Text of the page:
The Center for Integrated Neurology assists families with concussion and sports-related brain trauma, mild to moderate traumatic brain injury, brain trauma related to motor-vehicle accidents, memory loss, epilepsy, and other neurological disorders.
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How Can I Recognize A Possible Concussion?

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How Can I Recognize A Possible Concussion?

To help recognize a concussion, you should watch for the following two things among your athletes:

  • A forceful bump, blow, or jolt to the head or body that results in rapid movement of the head.

AND

  • Any change in the athlete’s behavior, thinking, or physical functioning.

Athletes who experience any of the signs and symptoms listed below after a bump, blow, or jolt to the head or body should be kept out of play the day of the injury and until a healthcare professional, experienced in evaluating for concussion, says they are symptom-free and it’s OK to return to play.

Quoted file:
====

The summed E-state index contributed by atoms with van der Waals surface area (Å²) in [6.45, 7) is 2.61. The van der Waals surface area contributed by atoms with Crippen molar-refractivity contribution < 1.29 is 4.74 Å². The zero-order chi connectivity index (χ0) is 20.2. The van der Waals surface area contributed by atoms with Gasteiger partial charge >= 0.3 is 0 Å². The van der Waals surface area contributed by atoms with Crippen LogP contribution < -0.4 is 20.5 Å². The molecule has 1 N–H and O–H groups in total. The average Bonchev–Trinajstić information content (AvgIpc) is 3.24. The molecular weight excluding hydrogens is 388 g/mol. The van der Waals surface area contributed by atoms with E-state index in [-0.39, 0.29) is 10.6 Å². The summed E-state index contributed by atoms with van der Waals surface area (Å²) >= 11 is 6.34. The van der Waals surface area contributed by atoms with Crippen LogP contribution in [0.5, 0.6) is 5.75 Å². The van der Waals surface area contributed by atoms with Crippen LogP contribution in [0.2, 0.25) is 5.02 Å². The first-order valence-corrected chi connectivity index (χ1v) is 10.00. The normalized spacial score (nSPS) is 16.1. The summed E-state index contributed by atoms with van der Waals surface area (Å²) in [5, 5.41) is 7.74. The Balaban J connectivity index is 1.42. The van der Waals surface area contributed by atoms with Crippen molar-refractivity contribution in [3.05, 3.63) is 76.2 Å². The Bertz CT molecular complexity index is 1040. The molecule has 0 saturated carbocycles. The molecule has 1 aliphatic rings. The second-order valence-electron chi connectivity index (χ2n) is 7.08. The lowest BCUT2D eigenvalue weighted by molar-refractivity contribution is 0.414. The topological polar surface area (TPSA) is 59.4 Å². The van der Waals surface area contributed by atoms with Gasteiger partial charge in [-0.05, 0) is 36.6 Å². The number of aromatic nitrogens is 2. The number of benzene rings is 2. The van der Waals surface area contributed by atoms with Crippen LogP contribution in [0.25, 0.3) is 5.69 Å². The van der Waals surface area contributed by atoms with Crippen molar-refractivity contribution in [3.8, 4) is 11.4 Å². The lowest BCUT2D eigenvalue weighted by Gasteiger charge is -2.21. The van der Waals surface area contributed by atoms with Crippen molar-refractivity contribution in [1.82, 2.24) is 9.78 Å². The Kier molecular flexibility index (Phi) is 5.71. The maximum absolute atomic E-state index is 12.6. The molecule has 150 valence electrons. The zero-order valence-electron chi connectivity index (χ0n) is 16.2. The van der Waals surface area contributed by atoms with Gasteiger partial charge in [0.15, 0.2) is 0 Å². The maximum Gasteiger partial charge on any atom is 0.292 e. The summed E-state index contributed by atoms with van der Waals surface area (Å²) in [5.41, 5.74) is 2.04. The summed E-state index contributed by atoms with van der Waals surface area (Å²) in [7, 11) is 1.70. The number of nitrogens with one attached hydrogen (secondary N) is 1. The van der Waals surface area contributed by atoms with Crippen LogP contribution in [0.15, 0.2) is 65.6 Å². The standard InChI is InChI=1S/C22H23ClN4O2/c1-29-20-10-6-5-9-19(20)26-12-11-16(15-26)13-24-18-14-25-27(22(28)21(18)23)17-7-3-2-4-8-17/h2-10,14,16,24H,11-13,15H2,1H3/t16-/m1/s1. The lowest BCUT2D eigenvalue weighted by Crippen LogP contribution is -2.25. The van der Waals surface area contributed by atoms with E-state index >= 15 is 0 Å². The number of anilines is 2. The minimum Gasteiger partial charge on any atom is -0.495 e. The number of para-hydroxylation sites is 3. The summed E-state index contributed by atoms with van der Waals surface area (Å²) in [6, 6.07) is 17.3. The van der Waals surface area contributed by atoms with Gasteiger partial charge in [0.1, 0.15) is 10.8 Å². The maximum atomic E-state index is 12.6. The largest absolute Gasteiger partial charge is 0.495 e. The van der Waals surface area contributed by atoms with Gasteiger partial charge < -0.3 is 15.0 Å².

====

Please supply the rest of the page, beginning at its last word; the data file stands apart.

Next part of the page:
Signs Observed by Coaching Staff

  • Appears dazed or stunned
  • Is confused about assignment or position
  • Forgets an instruction
  • Is unsure of game, score, or opponent
  • Moves clumsily
  • Answers questions slowly
  • Loses consciousness (even briefly)
  • Shows mood, behavior, or personality changes
  • Can’t recall events prior to hit or fall
  • Can’t recall events after hit or fall

Symptoms Reported by Athlete

  • Headache or “pressure” in head
  • Nausea or vomiting
  • Balance problems or dizziness
  • Double or blurry vision
  • Sensitivity to light
  • Sensitivity to noise
  • Feeling sluggish, hazy, foggy, or groggy
  • Concentration or memory problems
  • Confusion
  • Does not “feel right” or is “feeling down”

Remember, you can’t see a concussion and some athletes may not experience and/or report symptoms until hours or days after the injury. Most people with a concussion will recover quickly and fully. But for some people, signs and symptoms of concussion can last for days, weeks, or longer.

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